Sen. Kirsten Gillibrand (D-NY) is worried about recent polling showing the top three potential Democratic nominees for the 2020 presidential election are white men.
CNN’s Van Jones asked Sen. Gillibrand, who is considering a presidential bid, what she thought of the fact that former vice president Joe Biden, Sen. Bernie Sanders (I-VT), and Rep. Beto O’Rourke (D-TX) were leading a CNN poll of 2020 hopefuls.
“All white guys,” Jones lamented, asking “in a party as diverse as ours, does it worry you to see the top three being white guys?”
“Yes,” Gillibrand replied flatly.
“I aspire for our country to recognize the beauty of our diversity in some point in the future and I hope some day we have a woman president,” she argued.
“I aspire for our country to recognize the beauty of our diversity in some point in the future. And I hope some day we have a woman president,” Sen. Gillibrand says about the Democratic presidential field.
— CNN (@CNN) December 15, 2018
“I love the fact that Barack Obama was our president for eight years, I hope more people of color not only aspire and win the presidency because that’s what makes America so extraordinary,” she added. “We are all of that, we are everything. And I think a more inclusive America is a stronger America.”
Part of her concern over support for white, male candidates in the CNN poll may be related to Gillibrand’s own standing in the poll. She currently has one percent support for a potential 2020 run.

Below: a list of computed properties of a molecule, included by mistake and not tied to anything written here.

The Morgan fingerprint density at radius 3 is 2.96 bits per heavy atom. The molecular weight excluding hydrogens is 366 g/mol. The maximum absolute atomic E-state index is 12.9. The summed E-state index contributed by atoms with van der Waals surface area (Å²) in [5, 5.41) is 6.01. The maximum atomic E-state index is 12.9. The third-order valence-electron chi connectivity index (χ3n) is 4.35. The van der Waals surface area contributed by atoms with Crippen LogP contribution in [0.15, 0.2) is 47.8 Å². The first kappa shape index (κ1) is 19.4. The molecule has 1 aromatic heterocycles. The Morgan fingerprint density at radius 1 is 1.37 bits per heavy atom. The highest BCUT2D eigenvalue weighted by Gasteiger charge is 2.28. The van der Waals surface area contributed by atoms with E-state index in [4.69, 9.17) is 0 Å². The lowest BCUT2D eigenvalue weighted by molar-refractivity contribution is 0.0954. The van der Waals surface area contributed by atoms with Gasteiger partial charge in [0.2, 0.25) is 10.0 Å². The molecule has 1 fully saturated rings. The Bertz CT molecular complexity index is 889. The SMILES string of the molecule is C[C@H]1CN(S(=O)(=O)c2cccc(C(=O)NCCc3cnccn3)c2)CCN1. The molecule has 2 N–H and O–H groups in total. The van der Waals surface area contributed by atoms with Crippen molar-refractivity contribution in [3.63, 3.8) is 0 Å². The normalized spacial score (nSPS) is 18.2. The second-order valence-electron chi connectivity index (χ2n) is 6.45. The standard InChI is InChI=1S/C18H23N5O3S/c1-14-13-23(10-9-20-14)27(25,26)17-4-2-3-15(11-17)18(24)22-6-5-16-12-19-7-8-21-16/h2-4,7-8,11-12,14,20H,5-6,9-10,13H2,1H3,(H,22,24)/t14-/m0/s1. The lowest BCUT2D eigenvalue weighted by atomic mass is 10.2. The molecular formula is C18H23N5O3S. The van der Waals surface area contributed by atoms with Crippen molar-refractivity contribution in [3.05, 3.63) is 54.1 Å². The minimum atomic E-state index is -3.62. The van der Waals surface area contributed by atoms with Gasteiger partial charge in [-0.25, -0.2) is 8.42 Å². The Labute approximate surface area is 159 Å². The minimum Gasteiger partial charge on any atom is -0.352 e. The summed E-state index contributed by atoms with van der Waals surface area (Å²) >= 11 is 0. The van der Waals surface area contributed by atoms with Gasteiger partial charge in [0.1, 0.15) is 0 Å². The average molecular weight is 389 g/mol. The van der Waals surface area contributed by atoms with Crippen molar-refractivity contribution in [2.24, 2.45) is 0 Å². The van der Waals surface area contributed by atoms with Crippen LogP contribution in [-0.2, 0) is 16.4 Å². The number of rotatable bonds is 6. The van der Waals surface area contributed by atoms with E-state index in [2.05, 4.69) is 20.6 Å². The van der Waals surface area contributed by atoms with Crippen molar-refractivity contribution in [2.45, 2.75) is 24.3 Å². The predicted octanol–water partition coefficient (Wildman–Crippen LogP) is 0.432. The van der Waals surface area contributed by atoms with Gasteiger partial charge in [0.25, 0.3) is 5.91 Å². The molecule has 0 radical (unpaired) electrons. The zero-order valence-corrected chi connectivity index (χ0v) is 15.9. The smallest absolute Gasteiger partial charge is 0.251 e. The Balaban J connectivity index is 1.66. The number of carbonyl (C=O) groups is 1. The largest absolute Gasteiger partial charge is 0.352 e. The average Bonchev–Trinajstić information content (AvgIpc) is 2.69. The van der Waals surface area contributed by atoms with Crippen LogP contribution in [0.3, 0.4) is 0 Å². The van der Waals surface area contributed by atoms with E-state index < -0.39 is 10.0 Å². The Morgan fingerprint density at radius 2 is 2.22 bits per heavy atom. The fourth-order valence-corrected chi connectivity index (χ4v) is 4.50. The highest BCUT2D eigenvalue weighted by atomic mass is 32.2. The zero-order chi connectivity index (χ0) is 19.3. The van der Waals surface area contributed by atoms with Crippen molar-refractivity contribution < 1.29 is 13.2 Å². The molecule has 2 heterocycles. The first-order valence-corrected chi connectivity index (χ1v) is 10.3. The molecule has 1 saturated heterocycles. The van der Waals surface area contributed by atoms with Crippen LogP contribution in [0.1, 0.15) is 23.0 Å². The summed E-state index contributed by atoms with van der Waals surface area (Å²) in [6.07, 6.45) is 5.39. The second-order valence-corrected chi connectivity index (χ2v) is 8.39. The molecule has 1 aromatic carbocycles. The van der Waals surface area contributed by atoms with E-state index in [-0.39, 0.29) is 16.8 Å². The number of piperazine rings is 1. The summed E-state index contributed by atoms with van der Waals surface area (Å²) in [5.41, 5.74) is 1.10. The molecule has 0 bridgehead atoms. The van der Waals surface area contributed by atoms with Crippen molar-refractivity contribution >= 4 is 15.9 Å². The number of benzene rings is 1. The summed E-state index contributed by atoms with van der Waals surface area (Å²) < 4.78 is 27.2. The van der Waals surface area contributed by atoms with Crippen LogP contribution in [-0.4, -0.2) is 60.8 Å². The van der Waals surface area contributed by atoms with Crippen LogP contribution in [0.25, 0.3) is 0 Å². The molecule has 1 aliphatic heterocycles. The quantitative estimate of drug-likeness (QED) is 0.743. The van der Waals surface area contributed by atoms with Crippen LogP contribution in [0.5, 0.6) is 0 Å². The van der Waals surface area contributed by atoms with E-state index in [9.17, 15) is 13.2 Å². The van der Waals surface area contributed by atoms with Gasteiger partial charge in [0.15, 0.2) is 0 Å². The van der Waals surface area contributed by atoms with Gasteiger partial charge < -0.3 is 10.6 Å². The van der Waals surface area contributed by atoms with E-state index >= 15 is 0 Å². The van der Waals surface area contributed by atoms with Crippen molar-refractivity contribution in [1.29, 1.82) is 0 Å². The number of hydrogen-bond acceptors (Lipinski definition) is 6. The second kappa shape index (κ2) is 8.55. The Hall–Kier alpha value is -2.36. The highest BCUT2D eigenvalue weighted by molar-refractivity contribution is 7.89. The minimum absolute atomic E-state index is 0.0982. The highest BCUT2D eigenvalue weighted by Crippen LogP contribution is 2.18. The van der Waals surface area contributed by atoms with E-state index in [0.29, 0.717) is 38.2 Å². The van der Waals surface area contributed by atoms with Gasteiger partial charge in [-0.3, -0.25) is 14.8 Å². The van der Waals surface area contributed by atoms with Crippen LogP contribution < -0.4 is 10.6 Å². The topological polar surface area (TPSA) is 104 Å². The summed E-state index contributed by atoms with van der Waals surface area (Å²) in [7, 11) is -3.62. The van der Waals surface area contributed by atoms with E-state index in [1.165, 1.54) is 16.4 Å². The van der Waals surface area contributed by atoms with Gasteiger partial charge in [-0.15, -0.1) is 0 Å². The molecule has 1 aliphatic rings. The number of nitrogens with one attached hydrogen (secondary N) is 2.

Gillibrand confirmed to Van Jones that she’s “thinking about it, of course.”
“And I’m going to think about it over the holidays with my children and my husband, and I will make a decision soon,” Gillibrand said.
“This is sort of where my faith drives me,” she added. “I do believe in these moments of great darkness — of great pain, of great suffering, of great division, of great hatred — that all of us are called to do something … to restore what is good in our world and I feel very called at this moment to fight as hard as I possibly can to restore that.”
Gillibrand faced criticism earlier this month for tweeting out that the future is “female” and “intersectional.”
Donald Trump Jr. wondered where his sons fit into that future and Sen. Marco Rubio (R-FL) pointed out that our future should be American, not based on identity politics.
Gillibrand told Van Jones that her critics missed the point.
“This just means please include the ladies in the future, because they’re not really included today,” she argued.